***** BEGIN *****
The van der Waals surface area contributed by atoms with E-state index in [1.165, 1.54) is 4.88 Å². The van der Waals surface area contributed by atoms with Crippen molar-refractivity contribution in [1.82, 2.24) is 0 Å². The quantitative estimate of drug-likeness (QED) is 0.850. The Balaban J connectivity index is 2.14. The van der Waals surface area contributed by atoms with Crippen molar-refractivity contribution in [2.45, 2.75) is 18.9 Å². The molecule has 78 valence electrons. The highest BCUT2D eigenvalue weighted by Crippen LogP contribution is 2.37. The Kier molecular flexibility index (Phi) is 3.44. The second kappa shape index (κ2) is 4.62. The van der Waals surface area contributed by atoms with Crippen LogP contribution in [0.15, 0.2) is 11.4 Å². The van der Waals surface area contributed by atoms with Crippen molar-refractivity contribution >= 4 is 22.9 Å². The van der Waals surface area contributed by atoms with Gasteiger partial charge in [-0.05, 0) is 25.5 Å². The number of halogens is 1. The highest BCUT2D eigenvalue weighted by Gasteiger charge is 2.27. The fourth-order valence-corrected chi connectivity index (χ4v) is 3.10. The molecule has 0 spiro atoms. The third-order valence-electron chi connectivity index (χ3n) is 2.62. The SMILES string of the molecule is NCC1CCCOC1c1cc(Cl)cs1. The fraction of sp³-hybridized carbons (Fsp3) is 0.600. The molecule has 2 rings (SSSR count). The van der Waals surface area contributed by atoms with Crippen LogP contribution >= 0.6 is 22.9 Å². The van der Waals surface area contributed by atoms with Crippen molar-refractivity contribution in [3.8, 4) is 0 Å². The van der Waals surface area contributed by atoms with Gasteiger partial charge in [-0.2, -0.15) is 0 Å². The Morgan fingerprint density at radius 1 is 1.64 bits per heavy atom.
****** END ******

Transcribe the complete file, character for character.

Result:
The van der Waals surface area contributed by atoms with E-state index in [1.165, 1.54) is 4.88 Å². The van der Waals surface area contributed by atoms with Crippen molar-refractivity contribution in [1.82, 2.24) is 0 Å². The quantitative estimate of drug-likeness (QED) is 0.850. The Balaban J connectivity index is 2.14. The van der Waals surface area contributed by atoms with Crippen molar-refractivity contribution in [2.45, 2.75) is 18.9 Å². The molecule has 78 valence electrons. The highest BCUT2D eigenvalue weighted by Crippen LogP contribution is 2.37. The Kier molecular flexibility index (Phi) is 3.44. The second kappa shape index (κ2) is 4.62. The van der Waals surface area contributed by atoms with Crippen LogP contribution in [0.15, 0.2) is 11.4 Å². The van der Waals surface area contributed by atoms with Crippen molar-refractivity contribution >= 4 is 22.9 Å². The van der Waals surface area contributed by atoms with Gasteiger partial charge in [-0.05, 0) is 25.5 Å². The number of halogens is 1. The highest BCUT2D eigenvalue weighted by Gasteiger charge is 2.27. The fourth-order valence-corrected chi connectivity index (χ4v) is 3.10. The molecule has 0 spiro atoms. The third-order valence-electron chi connectivity index (χ3n) is 2.62. The SMILES string of the molecule is NCC1CCCOC1c1cc(Cl)cs1. The fraction of sp³-hybridized carbons (Fsp3) is 0.600. The molecule has 2 rings (SSSR count). The van der Waals surface area contributed by atoms with Crippen LogP contribution >= 0.6 is 22.9 Å². The van der Waals surface area contributed by atoms with Crippen molar-refractivity contribution in [3.8, 4) is 0 Å². The van der Waals surface area contributed by atoms with Gasteiger partial charge in [-0.2, -0.15) is 0 Å². The Morgan fingerprint density at radius 1 is 1.64 bits per heavy atom.